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One of the best black metal albums ever! - 90%

jaimeviejo, May 27th, 2013

Basque black-metal is not at all a stupid idea. The genre, which has always been linked together with the relationship between man and nature, has a lot of points in common with the geography of this area in the North of Spain: a land full of evoking scenery and traditions that serve as the perfect inspiration for a Folk black-metal band.

In 2001, the split “Triarchy of Vasconia” was published; It contained music from the Basque bands Adhur, Aiumeen Basoa and Iltbeltz. That was an excellent album to show the world how good pagan folk metal from this northern Iberian region was at the time, but even before that a good number of black metal bands were already coming from these vast lands, like Numen, another beast born and bred in the Basque country: a unique band that took the classic approach of Marduk but with a less polished production and a different vocal style that made them different for the hordes of uninspired black metal clones. The only survivor of all these bands is Aiumeen Basoa.

“Iraganeko Bide Malkartsutik” is a unique and beautifully crafted album that brings together the mystic of black metal with Basque folk music. This has obviously been done before by Norwegians, Finnish, and even now by the American one-man band Panopticon, mixing American folk music, bluegrass and black metal. What happens here, though, is that Basque folk music works wonders mixed with black metal. Instruments like txirula, oboe, piano, pandero and flauta travesera, add another dimension to the aggressiveness of black metal while complementing one another. The lyrics are in the Basque language, so there is no chance here to understand what they are saying. Although I guess they are related to nature, feelings, and folklore.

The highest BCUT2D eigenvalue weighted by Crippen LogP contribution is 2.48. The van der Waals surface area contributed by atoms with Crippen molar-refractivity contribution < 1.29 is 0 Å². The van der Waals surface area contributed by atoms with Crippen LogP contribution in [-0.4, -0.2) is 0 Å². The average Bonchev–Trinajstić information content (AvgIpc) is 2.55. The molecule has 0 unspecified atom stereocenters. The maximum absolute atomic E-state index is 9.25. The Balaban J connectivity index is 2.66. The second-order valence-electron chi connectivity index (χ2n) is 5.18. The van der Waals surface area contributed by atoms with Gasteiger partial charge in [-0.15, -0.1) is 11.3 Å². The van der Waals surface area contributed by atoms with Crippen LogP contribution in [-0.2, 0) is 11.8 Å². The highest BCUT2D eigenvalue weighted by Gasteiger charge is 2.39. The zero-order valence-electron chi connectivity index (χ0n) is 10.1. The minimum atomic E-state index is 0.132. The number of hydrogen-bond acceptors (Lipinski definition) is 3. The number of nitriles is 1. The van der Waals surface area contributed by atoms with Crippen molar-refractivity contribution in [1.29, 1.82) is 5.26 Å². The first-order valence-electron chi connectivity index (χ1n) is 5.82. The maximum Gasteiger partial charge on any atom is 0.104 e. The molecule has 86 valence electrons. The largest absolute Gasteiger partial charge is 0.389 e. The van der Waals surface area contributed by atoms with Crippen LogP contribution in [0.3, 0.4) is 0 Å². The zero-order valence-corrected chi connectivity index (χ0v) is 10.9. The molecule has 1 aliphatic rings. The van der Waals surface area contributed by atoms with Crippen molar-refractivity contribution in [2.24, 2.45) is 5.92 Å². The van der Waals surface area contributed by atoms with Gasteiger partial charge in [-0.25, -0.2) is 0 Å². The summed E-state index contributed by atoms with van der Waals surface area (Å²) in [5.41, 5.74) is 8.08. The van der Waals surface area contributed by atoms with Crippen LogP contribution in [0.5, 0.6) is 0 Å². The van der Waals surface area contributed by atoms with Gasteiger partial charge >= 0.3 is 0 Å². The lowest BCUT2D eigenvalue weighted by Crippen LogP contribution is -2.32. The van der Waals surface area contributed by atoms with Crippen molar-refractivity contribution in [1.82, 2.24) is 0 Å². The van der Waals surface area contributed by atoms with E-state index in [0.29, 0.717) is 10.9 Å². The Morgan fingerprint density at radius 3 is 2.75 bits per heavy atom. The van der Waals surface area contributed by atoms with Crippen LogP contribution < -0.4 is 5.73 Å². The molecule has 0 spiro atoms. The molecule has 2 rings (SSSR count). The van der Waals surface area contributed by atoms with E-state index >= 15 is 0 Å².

The orchestration is very good and the sound quality of it is just perfect. There are no casio keyboard tones here, just delicate and highly-skilled written symphonic parts. The vocals are the most generic part of the band and the album, but they are still good enough to fit the style of the band. The female vocals add a needed balance between the screams without being too overwhelming. The album was mastered by our friend Dan Swäno, and the result once again is stellar. Another highlight of the album is the magnificent and tasty drum work from Fory, who displays not only technicality but also an impressive control of dynamics.

The only flaw I can find in this album is that some of the rhythms and structures are at times a little bit repetitive. They need some more variation. Besides that little tiny “but” this is a magnificent folk black metal album that will probably be remembered as one of the best extreme albums ever released in Spain.

Written by Jaime Viejo for